Last year while training for the half ironman my typical cadence would rarely go over 75rpm and some average cadences on a training ride could drop as low as 69rpm.  This year hasn't been much better although the last couple of months have seen some 76s and one ride that averaged 79 rpm.  Still not high enough to keep Dave happy though.

A low cadence isn't a flash idea because it puts too much load on your quads.  It's common for cyclists with strong legs to rely on grinding out the gears and focusing on power, however for an ironman distance it will simply waste too much energy.  What is more efficient is spinning at higher cadence which places less load on the legs.

So Dave really wants me to be achieving an average cadence of 85rpm or higher on our rides, and to give me the necessary practice he set me a couple of hell bike sessions this weekend.  The programmes for Saturday and Sunday came through and I just about died looking at them.  Saturday called for a 2 hr 30min ride with cadence drills including 15 minute splits at 90rpm, 95rpm and 100rpm.  100rpm?!   Insane...  Sunday's ride wouldn't be much better with a 4 hour ride prescribed and 20 minute splits at 90rpm and 95rpm, and 15 minute splits at 100rpm.

First challenge, though, was more mundane.  How on earth would I remember all the drills over the course of the ride?  A small amount of ingenuity came into play - I printed out the drills with their time checks and laminated them.  A trusty strip of blu-tac fixed the schedule to the bracket where my aero drink bottle usually sits and so it was right in front of me for easy reference next to the bike computer during the ride.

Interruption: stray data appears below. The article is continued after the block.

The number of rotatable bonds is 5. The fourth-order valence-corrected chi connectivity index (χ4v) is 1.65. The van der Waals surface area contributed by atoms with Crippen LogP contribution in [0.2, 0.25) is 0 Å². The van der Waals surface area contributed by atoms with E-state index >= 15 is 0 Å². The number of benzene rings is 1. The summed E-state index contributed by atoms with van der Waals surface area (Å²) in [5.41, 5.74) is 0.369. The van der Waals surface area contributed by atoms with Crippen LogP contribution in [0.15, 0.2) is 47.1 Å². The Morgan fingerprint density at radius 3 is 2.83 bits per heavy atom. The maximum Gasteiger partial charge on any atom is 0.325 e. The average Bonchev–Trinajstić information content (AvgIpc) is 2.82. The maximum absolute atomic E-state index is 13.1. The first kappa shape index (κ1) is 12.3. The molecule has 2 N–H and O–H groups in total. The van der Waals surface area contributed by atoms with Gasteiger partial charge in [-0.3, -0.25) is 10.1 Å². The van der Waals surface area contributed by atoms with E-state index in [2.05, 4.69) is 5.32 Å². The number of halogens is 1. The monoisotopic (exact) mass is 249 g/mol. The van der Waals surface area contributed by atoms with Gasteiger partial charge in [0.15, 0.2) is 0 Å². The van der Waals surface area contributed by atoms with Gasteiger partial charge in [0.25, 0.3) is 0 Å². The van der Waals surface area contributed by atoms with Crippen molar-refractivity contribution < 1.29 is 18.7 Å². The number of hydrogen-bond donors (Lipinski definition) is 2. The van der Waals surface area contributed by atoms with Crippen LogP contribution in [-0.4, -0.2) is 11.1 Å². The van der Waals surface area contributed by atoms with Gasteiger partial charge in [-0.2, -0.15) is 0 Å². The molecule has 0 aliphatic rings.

My view during a ride - oh, sometimes I look up as well.

So I headed out to give it a go.  Saturday was a solo ride while Andi, Anna and Tony joined me for Sunday's "fun".  Surprisingly it wasn't too bad.  Maintained a pretty good pace and I survived both days - even managed a 60 minute Tour de Garage spin on Sunday evening in addition to Sunday's ride.  Getting into a 100rpm rhythm was a bit of a challenge but definitely do-able.

Even more significantly I managed to achieve an average cadence of 89 rpm on both days.  The scale of improvement was perfectly summed by Dave's response when I texted him Saturday night to let him know the news:  "Holy shit", he replied, "Are your legs still attached?".

Wednesday, July 21, 2010

How Many Bags Does an Irongirl Need?

Early this afternoon I was at the pool, doing a 1700m session when, about midway through, I was spoken to by the woman in the next lane.  Her family had joined her but were more interested in splashing around than doing laps, and so she says to me,  "Excuse me, I know you're a really, really good swimmer, but do you mind if I come into your lane with you?".

I'll never know, of course, whether the compliment was paid because I actually did look really good as I headed up and down the lane, or whether there was simply an assumption that I must be a good swimmer due to all the paraphernalia stacked up at the end of the lane...  As an ironman in training,  going for a swim no longer means chucking on a pair of togs, throwing a towel over your shoulder and heading down to the nearest pool.

Oh, no.  A whole stack of gear must be carted around, depending on the training programme for the day.  And today was no exception.  Today I felt distinctly Sherpa-like as I lugged my bag to work, which contained gear for my lunchtime swim and after-work bike on the wind trainer in Tour de Garage.  Anyone looking at today's bag would have thought I was heading out on a week long tramp...

The full list goes something like this:

 Swim Gear:
My Aquasphere Vista Goggles
Pull buoy
Swim fins
swim paddles
  • togs
  • towel
  • goggles
  • cap
  • hair ties
  • pull buoy
  • swim fins
  • swim paddles
  • comb
  • wide rubber band (goes around the ankles when you use the pull buoy to hold your feet together so they don't inadvertently kick)
Bike Gear:
  • bike shorts
  • sports bra
  • singlet/light biking top
  • polypropylene top
  • track pants
  • socks
  • cap